When I took an umbrella on last year’s walk along the Peddars Way it caused huge amusement. However, I had the last laugh when we suffered some light but persistent rain late afternoon on the second day. I found it was much more comfortable to hold an umbrella than to put on overtrousers and pull on the hood of my jacket. Fortunately, it wasn’t windy.
The model I took was an M&S Ultralight collapsible, which weighs a modest 229g and folds down to 24cms. The spokes are flexible plastic and the end caps can flip off, so it’s much less likely to suffer a catastrophic failure in high winds. My only criticism is that the canopy material is not waterproof, so after sustained rain it tends to wet out. It doesn’t affect its effectiveness, but it’s a shame it’s not made of truly waterproof material.
Wally with a brolly?
Having sort of tested the theory of carrying an umbrella, I decided to have a look at a couple of other makes: a Senz Mini and a Golite Chrome Dome. I was lucky with the Senz Mini as I found it in a sale for £29.99, rather than the usual £39.95. It’s a slightly odd-looking beast as it’s asymmetrical with the handle positioned near the front. The theory is that it withstands winds much better. If you are interested, there’s some videos on the Senz site showing how it works. In the pictures below, it is the grey umbrella. It does look and feel a bit strange but it certainly works. It weighs 286g (not the 260g advertised), and it’s pretty robust.
The Senz Mini and Golite Chrome Dome umbrellas
I was tempted to use it for the TGO Challenge. However, recently there was an article on BPL.com by Francis Tapon, extolling the virtues of brolly backpacking made me think again. He uses a Golite Chrome Dome.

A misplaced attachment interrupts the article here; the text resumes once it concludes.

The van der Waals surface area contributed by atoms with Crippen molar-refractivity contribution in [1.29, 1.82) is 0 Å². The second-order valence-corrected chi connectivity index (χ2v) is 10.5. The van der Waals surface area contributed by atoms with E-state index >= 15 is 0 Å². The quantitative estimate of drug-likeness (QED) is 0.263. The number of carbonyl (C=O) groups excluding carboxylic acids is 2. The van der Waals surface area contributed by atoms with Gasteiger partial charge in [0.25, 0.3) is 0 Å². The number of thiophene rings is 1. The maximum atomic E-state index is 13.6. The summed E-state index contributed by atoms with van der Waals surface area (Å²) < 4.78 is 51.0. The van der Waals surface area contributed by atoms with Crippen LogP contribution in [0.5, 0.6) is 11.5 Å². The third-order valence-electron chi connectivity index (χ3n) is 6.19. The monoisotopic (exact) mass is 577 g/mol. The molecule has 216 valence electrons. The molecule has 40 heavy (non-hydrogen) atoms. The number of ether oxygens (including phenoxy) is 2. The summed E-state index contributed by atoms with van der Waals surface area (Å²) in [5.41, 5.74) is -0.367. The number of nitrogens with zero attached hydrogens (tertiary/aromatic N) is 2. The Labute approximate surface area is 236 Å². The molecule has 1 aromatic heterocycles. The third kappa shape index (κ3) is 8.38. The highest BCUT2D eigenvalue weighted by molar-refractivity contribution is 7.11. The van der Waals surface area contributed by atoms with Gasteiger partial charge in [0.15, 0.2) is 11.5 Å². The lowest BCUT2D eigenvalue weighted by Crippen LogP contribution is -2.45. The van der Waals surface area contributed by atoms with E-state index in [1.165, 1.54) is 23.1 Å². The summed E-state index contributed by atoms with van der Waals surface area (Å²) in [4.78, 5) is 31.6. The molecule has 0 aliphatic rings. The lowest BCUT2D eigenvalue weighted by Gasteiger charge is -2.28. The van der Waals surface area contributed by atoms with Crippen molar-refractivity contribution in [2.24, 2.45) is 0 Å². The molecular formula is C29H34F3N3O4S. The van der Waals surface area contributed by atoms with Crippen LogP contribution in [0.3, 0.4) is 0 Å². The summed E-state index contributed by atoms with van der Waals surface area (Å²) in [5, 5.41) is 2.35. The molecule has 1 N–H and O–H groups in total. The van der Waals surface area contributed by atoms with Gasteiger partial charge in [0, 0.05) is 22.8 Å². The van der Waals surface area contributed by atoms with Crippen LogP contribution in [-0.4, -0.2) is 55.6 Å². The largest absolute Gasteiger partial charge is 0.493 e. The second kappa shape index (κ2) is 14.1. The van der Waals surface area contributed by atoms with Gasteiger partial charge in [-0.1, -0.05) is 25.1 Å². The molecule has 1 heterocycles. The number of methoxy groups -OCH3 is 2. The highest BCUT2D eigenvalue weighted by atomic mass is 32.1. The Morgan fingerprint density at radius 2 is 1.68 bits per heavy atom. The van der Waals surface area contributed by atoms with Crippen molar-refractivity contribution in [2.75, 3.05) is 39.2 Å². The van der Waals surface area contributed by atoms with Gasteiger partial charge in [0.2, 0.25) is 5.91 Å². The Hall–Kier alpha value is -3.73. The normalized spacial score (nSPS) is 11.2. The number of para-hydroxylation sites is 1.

A quick whizz around the retailers revealed that Ultralight OutdoorGear had one in stock, so I though I’d give it a go. This is slightly different beast as it is not collapsible (unlike the Senz and M&S brollies). It is 63cms long, but is the lightest at 224g. The shaft and spars are high density fibreglass and Golite claim the shaft is virtually unbreakable. The canopy is waterproof polyester and metalicised to reflect the sun.
Despite the fact that it is more difficult to pack than the collapsible umbrellas, I’m quite drawn to the Chrome Dome. The handle grip is more comfortable and it just feels right. It’s also waterproof, so the rain won’t soak into the canopy. It’s also quite a bit lighter than the Senz. It’s not a totally straightforward choice as packability favours the M&S or the Senz. Strength favours the Senz or the Golite. Weight favours the Golite and M&S.
I know that Scotland is rather different from East Anglia and high winds would preclude using an umbrella some of the time, but for the right conditions, it’s difficult to beat a brolly for comfort. For the luxury of not having the rain beat down mercilessly on the hood of a waterproof and the possibility of avoiding the dreaded overtrousers, I reckon it’s got to be worth the modest weight penalty.